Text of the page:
Judy, 90, about a week before her death. Pictured with the author and daughter D.
Elizabeth, center, teaching at the University of Pennsylvania
Before my mothers there were their mothers, and before them, theirs. I was fortunate to know my two wonderful grandmothers, Liz and Judy, before they died in 2007 and 2009, respectively. My oldest daughter was lucky enough to know seven of eight great-grandparents, none of whom are now living.
Elizabeth, my mother's mother, was a talented musician, playing the viola in a chamber group into her last year of life. She had a magically green thumb, and grew great, abundant organic produce before "organic" came into style. She was an accomplished scientist, a loving parent, an inspiring teacher, and a ray of sunshine in the lives of everyone who knew her.
With a Ph.D. in biochemistry, Granny Liz held positions of influence (Director of Medical Technology at the University of Pennsylvania, for instance, and teacher of Clinical Chemistry) at a time when such appointments were rare for women. She was charismatic, brilliant, loving, and funny. She didn't waste a thing. She told the truth, lived with compassion, and dealt advice with kindness. She gave freely of herself. She never begrudged anyone anything, and never made anyone feel anything but totally welcome in her company. She lived selflessly, and fully, and with love.
Liz died at home of emphysema (second-hand smoke induced) at 91, and I was very lucky to have spent five of the last eight years of her life living near her Massachusetts home and getting to know her closely. She was a woman well worth knowing.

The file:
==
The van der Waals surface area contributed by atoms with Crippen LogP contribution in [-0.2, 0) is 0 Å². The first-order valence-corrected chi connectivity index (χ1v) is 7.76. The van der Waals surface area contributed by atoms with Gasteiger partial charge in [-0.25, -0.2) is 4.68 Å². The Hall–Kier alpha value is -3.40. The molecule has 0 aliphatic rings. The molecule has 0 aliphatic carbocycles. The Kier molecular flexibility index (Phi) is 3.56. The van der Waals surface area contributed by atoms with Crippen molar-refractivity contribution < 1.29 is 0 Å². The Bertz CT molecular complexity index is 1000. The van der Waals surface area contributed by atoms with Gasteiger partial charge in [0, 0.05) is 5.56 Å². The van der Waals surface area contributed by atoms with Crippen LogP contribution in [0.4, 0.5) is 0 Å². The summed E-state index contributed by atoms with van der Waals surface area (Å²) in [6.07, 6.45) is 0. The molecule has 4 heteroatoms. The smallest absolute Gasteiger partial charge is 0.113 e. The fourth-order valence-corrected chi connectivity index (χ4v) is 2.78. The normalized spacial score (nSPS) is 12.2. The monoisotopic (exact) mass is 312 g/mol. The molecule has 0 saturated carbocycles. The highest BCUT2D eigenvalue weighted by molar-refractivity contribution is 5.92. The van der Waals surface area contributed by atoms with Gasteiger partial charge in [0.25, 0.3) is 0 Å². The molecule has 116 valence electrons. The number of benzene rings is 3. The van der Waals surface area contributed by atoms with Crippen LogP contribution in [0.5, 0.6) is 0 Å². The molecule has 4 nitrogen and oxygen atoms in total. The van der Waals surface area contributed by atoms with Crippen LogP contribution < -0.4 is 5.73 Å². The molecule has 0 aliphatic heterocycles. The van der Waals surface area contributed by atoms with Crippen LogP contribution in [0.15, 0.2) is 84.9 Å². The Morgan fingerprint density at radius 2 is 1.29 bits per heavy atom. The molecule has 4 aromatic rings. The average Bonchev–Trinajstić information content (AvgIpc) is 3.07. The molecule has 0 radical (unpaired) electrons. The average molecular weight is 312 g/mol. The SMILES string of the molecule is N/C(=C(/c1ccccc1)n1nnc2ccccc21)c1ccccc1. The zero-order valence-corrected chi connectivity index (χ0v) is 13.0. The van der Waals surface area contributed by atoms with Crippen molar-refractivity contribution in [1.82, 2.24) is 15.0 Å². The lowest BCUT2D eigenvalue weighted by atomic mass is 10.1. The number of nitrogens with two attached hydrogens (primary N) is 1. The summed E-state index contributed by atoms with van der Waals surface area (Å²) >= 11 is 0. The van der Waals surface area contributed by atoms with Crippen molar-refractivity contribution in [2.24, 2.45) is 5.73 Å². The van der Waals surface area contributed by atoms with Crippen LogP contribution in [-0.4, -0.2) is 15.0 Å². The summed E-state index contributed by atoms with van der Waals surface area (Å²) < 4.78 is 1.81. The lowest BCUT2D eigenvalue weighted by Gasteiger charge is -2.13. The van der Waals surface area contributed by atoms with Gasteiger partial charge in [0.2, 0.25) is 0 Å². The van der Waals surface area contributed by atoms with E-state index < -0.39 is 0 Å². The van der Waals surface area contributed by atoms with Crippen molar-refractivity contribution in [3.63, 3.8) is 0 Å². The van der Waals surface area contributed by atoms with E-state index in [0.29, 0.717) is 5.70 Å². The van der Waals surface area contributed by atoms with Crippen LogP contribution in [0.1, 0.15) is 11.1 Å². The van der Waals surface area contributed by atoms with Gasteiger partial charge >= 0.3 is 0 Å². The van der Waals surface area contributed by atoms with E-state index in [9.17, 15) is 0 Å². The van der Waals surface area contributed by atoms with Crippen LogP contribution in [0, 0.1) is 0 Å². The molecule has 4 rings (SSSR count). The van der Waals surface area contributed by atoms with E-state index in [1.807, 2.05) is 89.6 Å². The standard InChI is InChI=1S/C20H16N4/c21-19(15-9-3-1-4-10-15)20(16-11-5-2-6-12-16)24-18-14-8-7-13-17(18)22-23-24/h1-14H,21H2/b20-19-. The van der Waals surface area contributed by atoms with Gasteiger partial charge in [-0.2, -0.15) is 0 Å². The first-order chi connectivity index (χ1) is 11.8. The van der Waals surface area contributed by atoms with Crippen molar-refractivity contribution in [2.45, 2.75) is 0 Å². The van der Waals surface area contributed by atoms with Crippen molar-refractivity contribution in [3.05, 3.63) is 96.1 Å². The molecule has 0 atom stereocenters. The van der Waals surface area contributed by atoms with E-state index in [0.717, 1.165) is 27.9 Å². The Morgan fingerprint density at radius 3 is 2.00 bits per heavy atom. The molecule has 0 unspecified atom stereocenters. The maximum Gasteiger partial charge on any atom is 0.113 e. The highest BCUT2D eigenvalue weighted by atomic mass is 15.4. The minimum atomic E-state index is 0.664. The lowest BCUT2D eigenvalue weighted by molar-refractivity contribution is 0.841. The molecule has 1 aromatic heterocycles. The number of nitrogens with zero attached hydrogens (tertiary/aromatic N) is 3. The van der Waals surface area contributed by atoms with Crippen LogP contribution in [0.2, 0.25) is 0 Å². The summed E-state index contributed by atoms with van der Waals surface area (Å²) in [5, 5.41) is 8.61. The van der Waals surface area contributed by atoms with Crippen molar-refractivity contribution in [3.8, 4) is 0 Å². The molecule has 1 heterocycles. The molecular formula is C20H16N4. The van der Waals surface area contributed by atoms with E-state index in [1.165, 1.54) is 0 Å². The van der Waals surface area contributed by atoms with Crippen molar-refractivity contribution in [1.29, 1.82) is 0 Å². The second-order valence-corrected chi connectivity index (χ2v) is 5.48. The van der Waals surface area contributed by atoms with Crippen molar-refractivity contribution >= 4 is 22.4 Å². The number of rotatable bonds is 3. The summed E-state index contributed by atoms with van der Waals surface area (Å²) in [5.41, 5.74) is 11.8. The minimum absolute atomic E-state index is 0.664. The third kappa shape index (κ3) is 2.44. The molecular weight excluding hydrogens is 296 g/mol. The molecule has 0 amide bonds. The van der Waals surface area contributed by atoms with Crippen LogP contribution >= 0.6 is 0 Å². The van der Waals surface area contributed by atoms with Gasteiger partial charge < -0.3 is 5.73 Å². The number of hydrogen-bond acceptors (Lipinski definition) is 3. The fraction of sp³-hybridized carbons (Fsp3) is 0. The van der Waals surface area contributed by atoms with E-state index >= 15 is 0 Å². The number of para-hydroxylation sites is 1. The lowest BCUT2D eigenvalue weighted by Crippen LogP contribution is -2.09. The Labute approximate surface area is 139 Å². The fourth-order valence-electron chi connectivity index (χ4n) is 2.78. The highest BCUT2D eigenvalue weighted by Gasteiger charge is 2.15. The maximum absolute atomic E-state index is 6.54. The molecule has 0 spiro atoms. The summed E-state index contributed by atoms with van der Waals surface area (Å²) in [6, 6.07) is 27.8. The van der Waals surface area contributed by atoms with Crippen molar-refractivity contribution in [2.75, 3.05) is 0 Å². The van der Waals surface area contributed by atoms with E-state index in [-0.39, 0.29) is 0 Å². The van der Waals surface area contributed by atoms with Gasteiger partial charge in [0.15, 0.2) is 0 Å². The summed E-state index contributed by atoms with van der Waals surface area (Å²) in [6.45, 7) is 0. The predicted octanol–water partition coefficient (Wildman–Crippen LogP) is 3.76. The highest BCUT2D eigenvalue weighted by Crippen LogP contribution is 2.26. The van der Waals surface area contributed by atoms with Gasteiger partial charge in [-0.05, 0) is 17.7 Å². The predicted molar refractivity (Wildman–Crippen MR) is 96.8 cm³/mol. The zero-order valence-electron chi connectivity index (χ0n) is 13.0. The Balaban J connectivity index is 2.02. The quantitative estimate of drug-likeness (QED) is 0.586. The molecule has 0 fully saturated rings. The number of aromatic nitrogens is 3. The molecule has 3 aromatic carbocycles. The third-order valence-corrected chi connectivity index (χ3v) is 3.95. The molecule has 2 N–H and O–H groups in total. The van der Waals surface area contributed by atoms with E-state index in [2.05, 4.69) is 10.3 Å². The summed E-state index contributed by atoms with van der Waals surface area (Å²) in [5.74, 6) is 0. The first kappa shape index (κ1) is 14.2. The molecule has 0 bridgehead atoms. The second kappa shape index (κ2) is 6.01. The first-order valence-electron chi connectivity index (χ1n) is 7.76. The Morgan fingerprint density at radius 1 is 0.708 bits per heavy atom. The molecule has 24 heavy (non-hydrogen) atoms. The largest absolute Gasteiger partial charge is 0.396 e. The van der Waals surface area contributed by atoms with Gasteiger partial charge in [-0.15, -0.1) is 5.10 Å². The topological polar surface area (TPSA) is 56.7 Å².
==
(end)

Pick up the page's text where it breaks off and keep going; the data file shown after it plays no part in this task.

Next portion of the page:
Judith, my father's mom, died of cancer last November. She taught us all something in her last weeks of life—how to go with peace, bravely, and with eyes wide open. She played tennis into her late 80s, joined a ukelele band as an elderly widow, and took up watercolor painting after the death of her artist husband (and with compelling results!). She lived alone, maintaining herself, her home and her friendships until her last days.
When I took my two youngest daughters to see Grandma Judy on her death bed, I expected a somber and wrenching experience. She had gone from "90-but-feels-60" to "90-but-dying" in a matter of weeks due to the effects of fast-spreading cancer. Surgery and radiation treatment had bought her some time, but by the autumn of last year she went back to the doctor complaining of back pain. Her spine was riddled with tumors, and within days of her appointment she was paralyzed, with five vertabrae broken by the growths. She entered hospice care at home, and made arrangements to see her family.
Grandma Judy was all smiles when I arrived from the airport with my toddlers, one of whom she'd not yet met. "I had no idea there'd be another chapter," she had exclaimed upon waking to our arrival after a rough night. No one was sure we'd have made it in time.
There was no tiptoeing around Judy's hospital bed . . . she was chatting, glowing, reveling in old stories and new faces. She had a powerful, serene, and exultant presence. Partially paralyzed and largely immobile, she spent every moment fully enjoying the presence of her three children under one roof for the first extended visit in many decades. She was never caught uttering a word of complaint, nor of self-pity. She was fearless.
Being in Grandma Judy's house during her last week of life felt like being in a place of birth; it reminded me of nothing so much as the calm between early labor and pushing. The hospice nurses, like midwives, taking up their knitting and waiting through the quiet hours. The family, with held breath, looking to the mother for guidance. What do you need? When is it time?
Grandma Judy, Granny Elizabeth and I were all skeptical agnostics, but this had no bearing on the solemnity of their passages. They have had their turn in the stream of time, washing into the water and eventually out of it. Left to sail on without them, I carry something of each of them forward. I only hope my time is as long and as well spent as theirs, and my death as fearless.